July 1, 2010
Toy Story 3 (2010) ****1/2
Directed by Lee Unkrich
Toy Story 3 (2010)- Though it relies on too many jokes and sequences from the first two, this is still a wonderful movie! ****1/2 out of 5
Toy Story 3 has been out for nearly three weeks now, and logging onto its IMDB page, I'm impressed that the film now ranks at number six on their top 250 films of all time list as voted on by website visitors. That list is specifically designed so that fanboy excitement over something like Kick-Ass doesn't have a crazy high ranking because of nerds voting multiple times on different computers before even seeing the movie in the first place. Toy Story 3 has been able to penetrate these safeguards, and after seeing the film, I completely understand why. It delivers in every conceivable way, which is a historic feat in itself considering that the original and its sequel are pretty much universally hailed as two of the greatest animated movies of all time.
Unkrich and the people at Pixar put the pressure on themselves when they decided to do a Toy Story 3, and they upped the ante when they decided to release it in 3D, a gutsy move considering how timeless the Toy Story franchise is, and how trendy and seemingly fleeting the popularity of 3D appears. In this review, or any review of any movie for that matter, I won't be commenting on the effectiveness of the 3D itself. I only have vision in one eye, so as technology stands right now, I can't experience that third dimension on screen. With confidence, though, I will state that the 2D version of Toy Story 3 proves itself a worthy addition to one of the great movie franchises.
Yet, sadly, despite its overall greatness, it's not quite as monumentally rewarding as its predecessors. The same themes of mortality, friendship, loyalty and the innocence of childhood versus the difficulties of the outside world come across once again just like they did in the first two films. There's not a whole lot of new thematic territory explored, and the structure of exposition, conflict, conflict resolution also exists once again. There's an extended sequence right at the end of the film which is likely to bring tears to many viewers' eyes, myself included, which adds a bit of novelty, and it's executed perfectly. That being said, the jokes and character conflicts are just a little bit familiar. Also, there's a huge action climax which is resolved by three characters that are written with a one-note gimmick that I didn't really find all that funny in the original Toy Story. The transition between action and emotional payoff in the final sequence felt a little bit rushed.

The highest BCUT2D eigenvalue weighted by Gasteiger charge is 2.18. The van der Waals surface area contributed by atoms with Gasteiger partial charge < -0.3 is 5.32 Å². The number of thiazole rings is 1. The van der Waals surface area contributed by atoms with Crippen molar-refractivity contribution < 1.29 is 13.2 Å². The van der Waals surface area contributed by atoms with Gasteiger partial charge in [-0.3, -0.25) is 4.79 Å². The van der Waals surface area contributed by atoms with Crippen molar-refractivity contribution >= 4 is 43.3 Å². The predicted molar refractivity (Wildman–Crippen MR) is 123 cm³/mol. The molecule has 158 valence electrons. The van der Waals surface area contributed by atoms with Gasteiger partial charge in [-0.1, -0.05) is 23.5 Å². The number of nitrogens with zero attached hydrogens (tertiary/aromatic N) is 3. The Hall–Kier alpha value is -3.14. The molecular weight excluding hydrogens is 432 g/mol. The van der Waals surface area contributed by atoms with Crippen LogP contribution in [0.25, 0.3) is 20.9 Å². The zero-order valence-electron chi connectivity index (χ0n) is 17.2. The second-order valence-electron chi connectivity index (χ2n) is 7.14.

All that being said, Toy Story 3 is extremely funny, exciting and entertaining. It might be all too easy to forget Tom Hanks' brilliant voice work in all three films considering that he's one of the greatest actors of his generation, but his performance as Woody has been 100% integral to that character's development and success. His voice carries a sense of authority and honor without coming off too goody-two-shoes. Overall, the voice performances in all three films are among the very best in animated film history. In this regard, the quality in the third installment at least matches the first two.
Toy Story 3 had a lot to live up to, and it met the challenge with room to spare. As a (probable) farewell to this glorious trilogy, everyone involved should be really proud of the fruits of their labors. Woody, Buzz and company will undoubtedly be lifelong friends of mine, and clearly, I'm not alone in this sentiment.